Big Debate: Should houses and firms replace Newham’s City Airport?
- Credit: City Airport promo
This week’s debate asks if London City Airport should be converted into homes and businesses.
Last week Sian Berry, the Green Party’s candidate for London mayor in May’s election, announced a radical plan to boost business and housing in the borough – by abolishing London City Airport and building homes there instead. She claimed the airport brings £100million into the economy, but a transformation could see the same space raise £500m. So we asked John Stewart, chairman of Hacan East, and Lloyd Johnson, chairman of Newham Chamber of Commerce: Should London City Airport be converted into homes and businesses?
John Stewart, chairman of Hacan East
Green Party mayoral candidate Sian Berry is quite right.
It would benefit the economy of east London if City Airport was converted into homes and businesses. The facts speak for themselves. A recent report by the New Economics Foundation showed that the redevelopment of the site would create 16,000 jobs and contribute £400million more to the economy than City Airport. The airport employs 2,000 people.
The problem right now is that little of the money generated by the airport circulates in the local economy.
The businesspeople who use London City rush through east London on the DLR or by cab to their appointments in the West End or the City of London. They don’t stop off for a big breakfast in Canning Town. Berry’s proposals would mean not just more local jobs but also more money circulating in the local economy.
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But wouldn’t the national economy suffer if London City closed? It has the highest proportion of business passengers – 62 per cent – of any airport in the country. It whisks people from the financial and political centres of Europe – Zurich, Luxembourg, Brussels – to Docklands, the City of London and the West End quickly and efficiently. A useful function but, when Crossrail opens, Heathrow will be within 30 minutes of Docklands.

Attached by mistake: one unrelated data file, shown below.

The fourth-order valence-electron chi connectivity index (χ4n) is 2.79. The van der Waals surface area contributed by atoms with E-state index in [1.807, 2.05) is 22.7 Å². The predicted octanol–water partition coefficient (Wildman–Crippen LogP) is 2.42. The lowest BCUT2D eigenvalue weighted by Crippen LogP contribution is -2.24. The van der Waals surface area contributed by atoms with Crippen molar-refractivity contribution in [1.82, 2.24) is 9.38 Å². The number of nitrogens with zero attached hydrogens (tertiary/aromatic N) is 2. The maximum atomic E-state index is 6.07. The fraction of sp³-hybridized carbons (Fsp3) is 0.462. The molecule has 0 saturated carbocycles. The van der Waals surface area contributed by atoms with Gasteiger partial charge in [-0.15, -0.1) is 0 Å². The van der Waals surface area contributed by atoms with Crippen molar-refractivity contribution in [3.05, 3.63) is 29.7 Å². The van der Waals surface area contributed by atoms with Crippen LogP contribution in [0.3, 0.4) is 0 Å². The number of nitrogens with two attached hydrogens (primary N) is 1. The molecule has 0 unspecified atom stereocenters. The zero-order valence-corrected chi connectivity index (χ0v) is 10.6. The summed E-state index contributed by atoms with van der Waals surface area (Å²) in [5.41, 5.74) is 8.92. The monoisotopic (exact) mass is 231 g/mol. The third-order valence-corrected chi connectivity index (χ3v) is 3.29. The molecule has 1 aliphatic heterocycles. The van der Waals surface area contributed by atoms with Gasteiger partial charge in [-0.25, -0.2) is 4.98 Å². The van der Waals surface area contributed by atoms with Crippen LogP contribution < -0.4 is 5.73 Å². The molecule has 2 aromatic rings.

And Heathrow could cope with those extra passengers. The New Economics Foundation report found that the closure of London City would not add to the pressure to expand Heathrow. City only accounts for 2.4pc of the traffic at the London airports which would be easily absorbed.
London City contributes £750m each year to the UK economy. Sounds a lot but the ExCeL in east London, close to the airport and occupying roughly the same amount of space as the airport, contributes £1.3billion. It makes economic sense to close City Airport.
Lloyd Johnson, chairman of Newham Chamber of Commerce
The Chamber believes that having an airport within the borough holds significant value to both its businesses and its people.
In terms of the local economy it is reported that London City Airport contributes approximately £750million per year to the UK economy through jobs, passenger spend, the broader supply chain and productivity benefits.
It attracts international visitors predominantly travelling on business – and provides the international connectivity that will attract inward investment to the area and facilitate the regeneration of east London.
It also provides 2,000 jobs on-site – two thirds of which are filled by local residents – and has a number of initiatives to help it operate in an environmentally friendly way.
The airport operates one of the strictest noise regimes of any European airport.
It also operates a sound insulation scheme with the lowest daytime trigger level in the UK and an extensive LED lighting roll out in terminal and office areas.
In addition, 71 per cent of the passengers travel to, or from, the airport on public transport.
If the airport expands, the development programme will create 1,600 new jobs and 500 in construction, and will increase the economic contribution the airport generates to £1.5billion by 2023.
When it comes to the thoughts of residents, the airport is strongly supported.
ComRes polling shows that 75pc of residents think of it as an asset to the area.
Not only that – 68pc support its expansion.
MP for East Ham Stephen Timms, meanwhile, has labelled Sian Berry’s plan “an affront” to workers at the airport and explained that politicians should be working to “build jobs and investment, not destroy them”.
It is therefore not in the interests of the borough to destroy its only airport.